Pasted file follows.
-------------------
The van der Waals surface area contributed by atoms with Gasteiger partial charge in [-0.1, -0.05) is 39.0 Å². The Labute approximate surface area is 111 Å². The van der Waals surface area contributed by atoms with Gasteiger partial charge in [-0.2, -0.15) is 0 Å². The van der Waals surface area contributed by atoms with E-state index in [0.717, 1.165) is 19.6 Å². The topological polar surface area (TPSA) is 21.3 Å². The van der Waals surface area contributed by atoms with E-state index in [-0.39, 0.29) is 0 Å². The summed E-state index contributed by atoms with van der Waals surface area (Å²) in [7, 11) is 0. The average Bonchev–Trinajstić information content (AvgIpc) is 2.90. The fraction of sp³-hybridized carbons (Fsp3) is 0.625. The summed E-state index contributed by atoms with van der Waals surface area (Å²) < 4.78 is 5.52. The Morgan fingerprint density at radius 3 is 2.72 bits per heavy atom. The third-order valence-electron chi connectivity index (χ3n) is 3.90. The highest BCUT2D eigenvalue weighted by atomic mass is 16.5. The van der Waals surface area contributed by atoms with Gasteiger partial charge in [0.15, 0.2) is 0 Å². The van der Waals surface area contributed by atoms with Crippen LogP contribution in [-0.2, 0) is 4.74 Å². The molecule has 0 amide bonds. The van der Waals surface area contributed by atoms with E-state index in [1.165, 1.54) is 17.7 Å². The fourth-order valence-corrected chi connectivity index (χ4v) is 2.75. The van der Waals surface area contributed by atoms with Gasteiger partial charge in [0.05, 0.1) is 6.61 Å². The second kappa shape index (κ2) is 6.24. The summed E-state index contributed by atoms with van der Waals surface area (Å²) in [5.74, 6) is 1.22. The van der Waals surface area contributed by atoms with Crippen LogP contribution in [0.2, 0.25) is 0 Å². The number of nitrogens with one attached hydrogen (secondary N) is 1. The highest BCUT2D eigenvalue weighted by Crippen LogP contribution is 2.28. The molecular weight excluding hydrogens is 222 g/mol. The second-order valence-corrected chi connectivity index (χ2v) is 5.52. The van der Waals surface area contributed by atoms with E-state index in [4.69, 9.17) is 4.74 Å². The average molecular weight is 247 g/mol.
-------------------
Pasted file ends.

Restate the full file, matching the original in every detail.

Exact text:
The van der Waals surface area contributed by atoms with Gasteiger partial charge in [-0.1, -0.05) is 39.0 Å². The Labute approximate surface area is 111 Å². The van der Waals surface area contributed by atoms with Gasteiger partial charge in [-0.2, -0.15) is 0 Å². The van der Waals surface area contributed by atoms with E-state index in [0.717, 1.165) is 19.6 Å². The topological polar surface area (TPSA) is 21.3 Å². The van der Waals surface area contributed by atoms with E-state index in [-0.39, 0.29) is 0 Å². The summed E-state index contributed by atoms with van der Waals surface area (Å²) in [7, 11) is 0. The average Bonchev–Trinajstić information content (AvgIpc) is 2.90. The fraction of sp³-hybridized carbons (Fsp3) is 0.625. The summed E-state index contributed by atoms with van der Waals surface area (Å²) < 4.78 is 5.52. The Morgan fingerprint density at radius 3 is 2.72 bits per heavy atom. The third-order valence-electron chi connectivity index (χ3n) is 3.90. The highest BCUT2D eigenvalue weighted by atomic mass is 16.5. The van der Waals surface area contributed by atoms with Gasteiger partial charge in [0.15, 0.2) is 0 Å². The van der Waals surface area contributed by atoms with Crippen LogP contribution in [-0.2, 0) is 4.74 Å². The molecule has 0 amide bonds. The van der Waals surface area contributed by atoms with E-state index in [1.165, 1.54) is 17.7 Å². The fourth-order valence-corrected chi connectivity index (χ4v) is 2.75. The van der Waals surface area contributed by atoms with Gasteiger partial charge in [0.05, 0.1) is 6.61 Å². The second kappa shape index (κ2) is 6.24. The summed E-state index contributed by atoms with van der Waals surface area (Å²) in [5.74, 6) is 1.22. The van der Waals surface area contributed by atoms with Crippen LogP contribution in [0.2, 0.25) is 0 Å². The number of nitrogens with one attached hydrogen (secondary N) is 1. The highest BCUT2D eigenvalue weighted by Crippen LogP contribution is 2.28. The molecular weight excluding hydrogens is 222 g/mol. The second-order valence-corrected chi connectivity index (χ2v) is 5.52. The van der Waals surface area contributed by atoms with E-state index in [4.69, 9.17) is 4.74 Å². The average molecular weight is 247 g/mol.